However, the detection of gaseous hydrogen molecules using optical absorption spectroscopy methods such as ICOS has been unsuccessful to date, since there are no easily accessed electronic states to probe and since there is no strong vibrational transition to use as a probe since these are all forbidden for a homonuclear diatomic molecule. Uwe Fink, T. A. Wiggins, and D. H. Rank (Journal of Molecular Spectroscopy, Vol. 18, pages 384-395, 1965) identify specific transition frequencies and absorption line strengths of hydrogen that are extremely weak and not feasible to use as a diagnostic probe using conventional absorption spectroscopy.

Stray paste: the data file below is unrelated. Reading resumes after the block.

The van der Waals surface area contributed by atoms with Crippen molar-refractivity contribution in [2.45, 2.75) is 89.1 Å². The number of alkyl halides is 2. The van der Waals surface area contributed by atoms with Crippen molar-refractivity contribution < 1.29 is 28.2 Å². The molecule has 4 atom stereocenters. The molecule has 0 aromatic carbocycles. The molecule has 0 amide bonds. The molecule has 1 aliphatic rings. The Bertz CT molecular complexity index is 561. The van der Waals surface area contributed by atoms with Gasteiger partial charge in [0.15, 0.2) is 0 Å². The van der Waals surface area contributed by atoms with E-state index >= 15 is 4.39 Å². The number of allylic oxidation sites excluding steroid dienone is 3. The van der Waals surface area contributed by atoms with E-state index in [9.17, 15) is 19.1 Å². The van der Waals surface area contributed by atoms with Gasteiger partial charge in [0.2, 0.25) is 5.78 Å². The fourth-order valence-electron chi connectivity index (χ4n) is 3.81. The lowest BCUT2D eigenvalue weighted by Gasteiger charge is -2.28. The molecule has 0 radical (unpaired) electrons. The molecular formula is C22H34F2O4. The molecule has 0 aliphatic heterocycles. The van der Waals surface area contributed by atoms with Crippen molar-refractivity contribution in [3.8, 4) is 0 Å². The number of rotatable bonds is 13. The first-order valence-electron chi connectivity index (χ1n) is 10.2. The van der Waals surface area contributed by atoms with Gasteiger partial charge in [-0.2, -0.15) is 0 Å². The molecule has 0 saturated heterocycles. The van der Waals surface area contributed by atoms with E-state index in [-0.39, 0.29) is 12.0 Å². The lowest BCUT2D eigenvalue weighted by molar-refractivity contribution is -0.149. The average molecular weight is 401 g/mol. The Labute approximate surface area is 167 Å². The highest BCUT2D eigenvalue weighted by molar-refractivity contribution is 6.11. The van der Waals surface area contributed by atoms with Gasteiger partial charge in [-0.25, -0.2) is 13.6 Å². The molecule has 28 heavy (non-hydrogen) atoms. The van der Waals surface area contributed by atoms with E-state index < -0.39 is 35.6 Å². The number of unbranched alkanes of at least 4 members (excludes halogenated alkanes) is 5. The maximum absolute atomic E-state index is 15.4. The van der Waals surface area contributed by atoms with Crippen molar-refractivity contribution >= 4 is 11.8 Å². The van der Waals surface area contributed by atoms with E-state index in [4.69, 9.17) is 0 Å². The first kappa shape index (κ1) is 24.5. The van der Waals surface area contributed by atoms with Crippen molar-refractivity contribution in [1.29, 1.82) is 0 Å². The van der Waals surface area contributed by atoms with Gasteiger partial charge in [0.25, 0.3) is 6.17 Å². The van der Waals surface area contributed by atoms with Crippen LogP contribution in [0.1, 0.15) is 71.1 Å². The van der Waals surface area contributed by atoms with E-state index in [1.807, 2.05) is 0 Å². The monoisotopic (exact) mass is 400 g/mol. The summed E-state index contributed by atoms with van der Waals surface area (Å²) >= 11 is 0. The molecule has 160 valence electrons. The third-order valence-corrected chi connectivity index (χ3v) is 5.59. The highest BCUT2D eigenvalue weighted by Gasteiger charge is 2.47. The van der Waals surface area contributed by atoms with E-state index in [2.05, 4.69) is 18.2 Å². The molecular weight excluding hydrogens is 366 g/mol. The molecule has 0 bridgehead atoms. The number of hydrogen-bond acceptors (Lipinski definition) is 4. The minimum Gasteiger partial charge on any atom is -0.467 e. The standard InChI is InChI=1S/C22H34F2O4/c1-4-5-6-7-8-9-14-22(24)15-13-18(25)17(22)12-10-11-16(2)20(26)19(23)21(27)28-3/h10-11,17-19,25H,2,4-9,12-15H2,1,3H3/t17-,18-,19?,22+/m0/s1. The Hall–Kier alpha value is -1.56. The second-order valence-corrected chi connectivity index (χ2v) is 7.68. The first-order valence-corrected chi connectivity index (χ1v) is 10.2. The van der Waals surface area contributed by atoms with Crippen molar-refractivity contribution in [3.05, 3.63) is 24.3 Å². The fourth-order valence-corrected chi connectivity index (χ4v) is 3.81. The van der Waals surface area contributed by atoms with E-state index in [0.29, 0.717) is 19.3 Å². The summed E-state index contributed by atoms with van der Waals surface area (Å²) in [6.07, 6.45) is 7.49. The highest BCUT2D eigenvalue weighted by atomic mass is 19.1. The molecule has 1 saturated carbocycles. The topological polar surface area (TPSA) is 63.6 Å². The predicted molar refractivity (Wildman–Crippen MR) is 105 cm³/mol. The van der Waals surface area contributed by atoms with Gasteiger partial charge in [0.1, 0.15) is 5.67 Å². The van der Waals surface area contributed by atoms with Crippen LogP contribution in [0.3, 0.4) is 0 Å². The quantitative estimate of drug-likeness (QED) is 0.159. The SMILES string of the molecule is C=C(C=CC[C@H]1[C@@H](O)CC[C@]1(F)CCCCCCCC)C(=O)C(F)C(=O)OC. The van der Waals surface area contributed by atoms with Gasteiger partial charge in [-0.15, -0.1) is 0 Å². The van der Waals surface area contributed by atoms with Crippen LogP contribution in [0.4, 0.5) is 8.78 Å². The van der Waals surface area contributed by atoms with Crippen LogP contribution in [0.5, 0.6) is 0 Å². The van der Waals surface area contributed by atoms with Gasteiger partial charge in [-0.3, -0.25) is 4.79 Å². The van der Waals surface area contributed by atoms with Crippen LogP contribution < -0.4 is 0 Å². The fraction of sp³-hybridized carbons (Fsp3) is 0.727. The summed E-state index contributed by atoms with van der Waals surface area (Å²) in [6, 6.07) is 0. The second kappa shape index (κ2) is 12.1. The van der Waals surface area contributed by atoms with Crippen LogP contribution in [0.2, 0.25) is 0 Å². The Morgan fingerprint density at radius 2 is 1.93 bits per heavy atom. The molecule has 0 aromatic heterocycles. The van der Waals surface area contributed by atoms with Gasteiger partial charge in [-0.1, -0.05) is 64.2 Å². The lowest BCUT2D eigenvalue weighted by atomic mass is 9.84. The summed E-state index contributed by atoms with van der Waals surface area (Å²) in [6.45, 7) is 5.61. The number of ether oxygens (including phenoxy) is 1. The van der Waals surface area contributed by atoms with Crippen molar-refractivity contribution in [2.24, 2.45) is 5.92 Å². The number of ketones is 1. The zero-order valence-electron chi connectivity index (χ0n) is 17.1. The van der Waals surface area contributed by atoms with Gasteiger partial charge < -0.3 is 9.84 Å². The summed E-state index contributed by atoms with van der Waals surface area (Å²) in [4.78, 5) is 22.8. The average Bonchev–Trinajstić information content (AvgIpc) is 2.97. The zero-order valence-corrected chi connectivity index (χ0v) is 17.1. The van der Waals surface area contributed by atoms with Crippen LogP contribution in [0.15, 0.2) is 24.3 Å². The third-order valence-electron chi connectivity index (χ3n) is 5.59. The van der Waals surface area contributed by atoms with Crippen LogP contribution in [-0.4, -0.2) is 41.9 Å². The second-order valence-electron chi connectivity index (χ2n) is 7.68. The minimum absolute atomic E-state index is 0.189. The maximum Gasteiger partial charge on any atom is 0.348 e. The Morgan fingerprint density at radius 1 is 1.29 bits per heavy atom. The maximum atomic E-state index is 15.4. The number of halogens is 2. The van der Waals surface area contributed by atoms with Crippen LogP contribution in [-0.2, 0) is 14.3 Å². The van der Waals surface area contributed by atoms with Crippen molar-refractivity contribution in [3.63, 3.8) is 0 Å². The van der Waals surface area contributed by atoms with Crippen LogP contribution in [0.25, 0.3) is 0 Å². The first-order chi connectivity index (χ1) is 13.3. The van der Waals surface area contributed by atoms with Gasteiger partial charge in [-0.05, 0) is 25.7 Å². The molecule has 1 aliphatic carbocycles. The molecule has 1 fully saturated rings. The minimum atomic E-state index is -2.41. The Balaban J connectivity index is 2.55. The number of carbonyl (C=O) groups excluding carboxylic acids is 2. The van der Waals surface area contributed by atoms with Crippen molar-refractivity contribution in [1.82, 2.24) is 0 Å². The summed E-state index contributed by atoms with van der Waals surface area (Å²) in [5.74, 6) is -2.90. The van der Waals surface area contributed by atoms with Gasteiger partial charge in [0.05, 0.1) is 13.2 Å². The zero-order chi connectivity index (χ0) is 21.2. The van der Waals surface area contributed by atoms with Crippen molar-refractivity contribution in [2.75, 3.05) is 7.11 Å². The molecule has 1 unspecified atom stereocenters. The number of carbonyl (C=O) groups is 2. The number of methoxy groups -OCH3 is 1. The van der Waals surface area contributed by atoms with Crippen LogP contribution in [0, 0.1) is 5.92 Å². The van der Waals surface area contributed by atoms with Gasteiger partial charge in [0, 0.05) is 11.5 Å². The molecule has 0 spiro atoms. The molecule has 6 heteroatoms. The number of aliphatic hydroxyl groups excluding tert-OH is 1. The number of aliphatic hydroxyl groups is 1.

Since the hydrogen line widths are broadened due to the Doppler broadening of this light molecule, other sensitive techniques such as frequency modulation (cf., G. C. Bjorklund, M. D. Levenson, W. Lenth, and C. Oritz, “Theory of lineshapes and signal-to-noise analysis”, Appl. Phys. B, vol. 32, page 145 (1983)) are not viable solutions to the problem.